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The boat of Heeculaneum

The well preserved fishing boat was found in 1984 during the excavations of the beach. It was totally carbonized form the Vesuvius eruption of the year 79 AD. Suddenly after the discovery was patiently restaured and consolidated by italian specialists in the presevatin of the ancient wood. This extraordaniry find is now displayed in a museum next to the archaeological site. Unfortunately, the museum is only occasionally open becaus of the luck of fundings.

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An ancient harbour brought to light in the center of Naples

Immagine

The realization of the Line 1 of Naples underground allowed the reconstruction of the landscape, the topography and the functions of the coast between the sites of Partenope and Neapolis.
The station of Piazza Municipio stands inside an ancient creek, that used to stretch out on a tuff promontory from Castel Nuovo to the Ferry station and the area around the Church di Santa Maria di Porto Salvo.
In the Piazza Municipio have been brought to light the I century A.C. ruins of an harbour (whose deepest seabed are notched by dredgings datable between the end of the IV century and the second half of the III century B.C.) with a quay in calcareous rock supported by wooden poles, perpendicular to the coastline, along which were abandoned two boats ( shipwreck A and C) and a third one (shipwreck B) of the end of the II and beginning of the III century A.C. At the beginning of the V century A.C., the harbor basin became swampy; the piazza Municipio, during the Middle Ages, was characterized by the presence of house ruins around the Castel Nuovo, destroyed at the beginning of the 16th century for the construction of bastions.

By http://www.incampania.com

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Immagine

 

 

Piazza Municipio map

Piazza Municipio map

Pompeii in 3 D – Film

Pompeii 3 D - Film

Pompeii 3 D – Film

Pompeii (referred to by marketing as Pompeii in 3D) is an upcoming American disaster-adventure film co-written, produced and directed by Paul W. S. Anderson, the film starsKit HaringtonEmily BrowningCarrie-Anne MossAdewale Akinnuoye-AgbajeJessica Lucas, with Jared Harris, and Kiefer Sutherland.

 

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anfiteatro(2h)

A christian treasure of Naples!

The Baptistery of St. Giovanni in Fonte next to the Church of St. Restituta is considered the most ancient Baptistery of the western Mediterranean.

The building, probably founded in the second half of the fourth century by Severo, Bishop of Naples, is characterized by a squared-plan whose edges create an octagonal drum culminating in a dome. This unique structure has oriental architectural elements and wonderful mosaics.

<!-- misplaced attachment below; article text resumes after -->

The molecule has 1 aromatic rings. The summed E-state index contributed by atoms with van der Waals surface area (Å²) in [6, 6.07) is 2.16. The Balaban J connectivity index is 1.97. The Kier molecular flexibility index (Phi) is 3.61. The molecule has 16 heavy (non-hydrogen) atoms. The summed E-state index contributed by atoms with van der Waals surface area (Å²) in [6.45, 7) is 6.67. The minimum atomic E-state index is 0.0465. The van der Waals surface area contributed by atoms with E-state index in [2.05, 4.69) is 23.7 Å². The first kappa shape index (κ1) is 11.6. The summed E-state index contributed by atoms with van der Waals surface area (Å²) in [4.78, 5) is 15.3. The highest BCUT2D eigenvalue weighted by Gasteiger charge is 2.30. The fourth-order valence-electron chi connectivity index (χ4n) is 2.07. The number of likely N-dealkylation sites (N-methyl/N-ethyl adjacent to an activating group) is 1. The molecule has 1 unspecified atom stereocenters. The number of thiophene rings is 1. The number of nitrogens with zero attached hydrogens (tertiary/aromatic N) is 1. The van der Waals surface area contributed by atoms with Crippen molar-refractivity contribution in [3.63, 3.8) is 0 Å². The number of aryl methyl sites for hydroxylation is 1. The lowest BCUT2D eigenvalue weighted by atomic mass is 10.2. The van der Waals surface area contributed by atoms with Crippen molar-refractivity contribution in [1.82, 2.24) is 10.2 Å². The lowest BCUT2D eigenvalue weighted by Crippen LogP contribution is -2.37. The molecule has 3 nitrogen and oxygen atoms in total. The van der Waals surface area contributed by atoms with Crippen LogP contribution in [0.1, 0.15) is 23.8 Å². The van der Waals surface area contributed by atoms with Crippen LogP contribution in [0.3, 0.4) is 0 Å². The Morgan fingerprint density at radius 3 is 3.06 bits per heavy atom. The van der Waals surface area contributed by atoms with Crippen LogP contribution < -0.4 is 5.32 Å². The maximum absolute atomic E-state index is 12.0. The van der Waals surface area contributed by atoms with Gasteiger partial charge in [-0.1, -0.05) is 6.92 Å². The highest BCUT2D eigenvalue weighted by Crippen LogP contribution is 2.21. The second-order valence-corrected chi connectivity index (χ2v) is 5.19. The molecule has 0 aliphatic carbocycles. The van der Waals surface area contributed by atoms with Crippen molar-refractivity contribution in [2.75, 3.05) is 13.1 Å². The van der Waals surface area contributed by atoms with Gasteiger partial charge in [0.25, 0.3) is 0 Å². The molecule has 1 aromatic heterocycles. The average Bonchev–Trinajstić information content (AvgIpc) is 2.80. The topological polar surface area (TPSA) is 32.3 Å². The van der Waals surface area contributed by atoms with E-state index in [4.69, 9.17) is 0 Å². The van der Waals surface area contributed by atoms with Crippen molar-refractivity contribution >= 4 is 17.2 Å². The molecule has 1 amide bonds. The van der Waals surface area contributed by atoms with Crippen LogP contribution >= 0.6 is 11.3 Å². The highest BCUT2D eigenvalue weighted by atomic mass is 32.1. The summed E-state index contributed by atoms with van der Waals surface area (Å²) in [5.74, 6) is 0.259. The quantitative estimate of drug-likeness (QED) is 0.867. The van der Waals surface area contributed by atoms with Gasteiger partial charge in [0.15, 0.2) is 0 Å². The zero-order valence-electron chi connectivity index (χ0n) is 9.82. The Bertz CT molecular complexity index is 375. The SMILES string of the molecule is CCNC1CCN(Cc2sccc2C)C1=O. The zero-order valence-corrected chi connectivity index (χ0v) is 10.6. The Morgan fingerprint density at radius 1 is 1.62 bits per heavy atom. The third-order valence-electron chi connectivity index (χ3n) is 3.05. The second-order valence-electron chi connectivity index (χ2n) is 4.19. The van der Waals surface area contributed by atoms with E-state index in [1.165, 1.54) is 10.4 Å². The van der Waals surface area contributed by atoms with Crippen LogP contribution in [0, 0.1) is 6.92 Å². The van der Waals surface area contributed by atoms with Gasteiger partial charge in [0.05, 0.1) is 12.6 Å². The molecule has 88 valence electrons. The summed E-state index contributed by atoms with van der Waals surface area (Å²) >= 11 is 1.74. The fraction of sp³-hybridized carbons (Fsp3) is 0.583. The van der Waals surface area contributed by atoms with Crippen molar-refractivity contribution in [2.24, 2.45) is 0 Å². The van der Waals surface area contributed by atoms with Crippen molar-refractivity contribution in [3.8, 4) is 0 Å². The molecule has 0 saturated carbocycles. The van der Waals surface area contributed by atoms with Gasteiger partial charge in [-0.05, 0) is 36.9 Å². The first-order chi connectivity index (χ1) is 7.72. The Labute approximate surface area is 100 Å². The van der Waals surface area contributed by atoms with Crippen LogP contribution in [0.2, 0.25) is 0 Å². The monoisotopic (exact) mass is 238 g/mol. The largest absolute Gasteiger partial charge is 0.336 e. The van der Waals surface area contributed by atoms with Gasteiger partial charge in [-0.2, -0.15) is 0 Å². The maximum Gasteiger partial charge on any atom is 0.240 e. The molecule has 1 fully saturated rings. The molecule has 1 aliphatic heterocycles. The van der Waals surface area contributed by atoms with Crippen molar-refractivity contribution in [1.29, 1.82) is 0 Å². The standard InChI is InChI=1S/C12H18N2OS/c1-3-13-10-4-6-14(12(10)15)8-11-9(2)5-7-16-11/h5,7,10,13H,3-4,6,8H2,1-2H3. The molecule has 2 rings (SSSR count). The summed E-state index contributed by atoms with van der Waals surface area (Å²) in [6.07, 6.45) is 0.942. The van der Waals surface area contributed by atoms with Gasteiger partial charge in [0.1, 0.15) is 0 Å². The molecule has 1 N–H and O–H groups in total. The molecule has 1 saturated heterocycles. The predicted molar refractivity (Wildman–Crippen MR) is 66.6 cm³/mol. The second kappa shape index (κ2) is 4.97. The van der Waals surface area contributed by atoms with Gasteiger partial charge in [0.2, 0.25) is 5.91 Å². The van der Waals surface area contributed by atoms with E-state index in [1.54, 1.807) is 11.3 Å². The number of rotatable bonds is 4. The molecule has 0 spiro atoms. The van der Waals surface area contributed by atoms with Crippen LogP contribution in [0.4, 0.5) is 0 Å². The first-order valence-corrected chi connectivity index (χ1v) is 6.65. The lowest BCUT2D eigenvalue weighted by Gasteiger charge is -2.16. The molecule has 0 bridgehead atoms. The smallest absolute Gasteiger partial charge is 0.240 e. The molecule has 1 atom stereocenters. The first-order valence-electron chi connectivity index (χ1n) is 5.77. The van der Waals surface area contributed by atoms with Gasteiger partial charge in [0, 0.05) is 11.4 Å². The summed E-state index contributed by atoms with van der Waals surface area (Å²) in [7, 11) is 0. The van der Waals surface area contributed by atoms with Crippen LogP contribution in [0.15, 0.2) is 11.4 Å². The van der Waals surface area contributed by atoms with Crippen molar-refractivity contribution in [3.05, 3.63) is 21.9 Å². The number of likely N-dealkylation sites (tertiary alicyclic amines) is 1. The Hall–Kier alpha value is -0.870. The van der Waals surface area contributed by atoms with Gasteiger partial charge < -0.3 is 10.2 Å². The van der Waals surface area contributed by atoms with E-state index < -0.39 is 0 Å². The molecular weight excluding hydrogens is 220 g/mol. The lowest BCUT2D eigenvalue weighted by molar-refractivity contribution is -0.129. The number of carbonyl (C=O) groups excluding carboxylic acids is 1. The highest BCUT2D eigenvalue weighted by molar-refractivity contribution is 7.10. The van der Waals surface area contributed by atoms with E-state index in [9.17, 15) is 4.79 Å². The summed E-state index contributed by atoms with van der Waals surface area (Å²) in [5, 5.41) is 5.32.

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Baptistery of St. Giovanni in Naples

They are among the most precious ones, certainly more ancient than the ones in Rome and Ravenna.

Under the dome there is a  baptismal font, dug out of the floor, where the Catechumen knelt and were baptized with ablutions of water. The newly baptized could have risen up their faces and admire the extraordinary mosaics which introduced them to a mystic and holy world.

 

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Cape Misenum, the Rome foremost military port

Miseno

According to the mythology Misenum was named after Misenus, a companion of Hector and trumpeter on the Aeneas ship as recounted in Virgil’s poem.

Cape Miseno is the headland that marks the northwestern limit of the Gulf of Naples as well as the Bay of Pozzuoli in southern Italy. The cape is directly across from the island of Procida and is named for Misenus, a character in Virgil’s Aeneid.

Misenum was the largest base of the Roman navy, since its port (Portus Julius) was the base of the Classis Misenensis, the most important Roman fleet. It was first established as a naval base in 27 BC by Marcus Agrippa, the right-hand man of the emperor Augustus.

In 38 BC, Misenum was the site where a short-lived pact was made between Octavian and his rival Sextus Pompeius.

With its gorgeous natural setting close to the naval base and the nearby important Roman cities of Puteoli and Neapolis, Misenum became the site of Roman luxury villas.

Pliny the Elder was the praefectus classis in charge of the naval fleet at Misenum in AD 79, at the time of the eruption of Mount Vesuvius visible to the south across the Bay of Naples.

Seeing the beginnings of the eruption, Pliny left for a closer view in Stabia and to effect a possible rescue, and was killed by the eruption.

The account of his death is given by his nephew Pliny the Younger, who was also resident in Misenum at the time.

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The Pliny’s route

In Miseno there is the biggest Roman cistern  of drinkable water ever built called Piscina Mirabilis, realized during the Augustan period. Entirely excavated in the tufa rock, it has a capacity of 12.000 cubic meter of water, it’s 15 meters high, 72 m long and 25 m wide and it is covered by a vault, supported by 48 enormous cruciform pillars to form five long naves. The cistern was built to collect water for the fleet of the Roman Empire that docked in Miseno’s harbour.

It represented the final tank of the Augustan aqueduct (Aqua Augusta) that, from its springs in Serino and for 100 kilometers, brought water to Naples and the Phlegrean Fields.

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Piscina Mirabilis at Miseno

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The House of the Chaste Lovers at Pompeii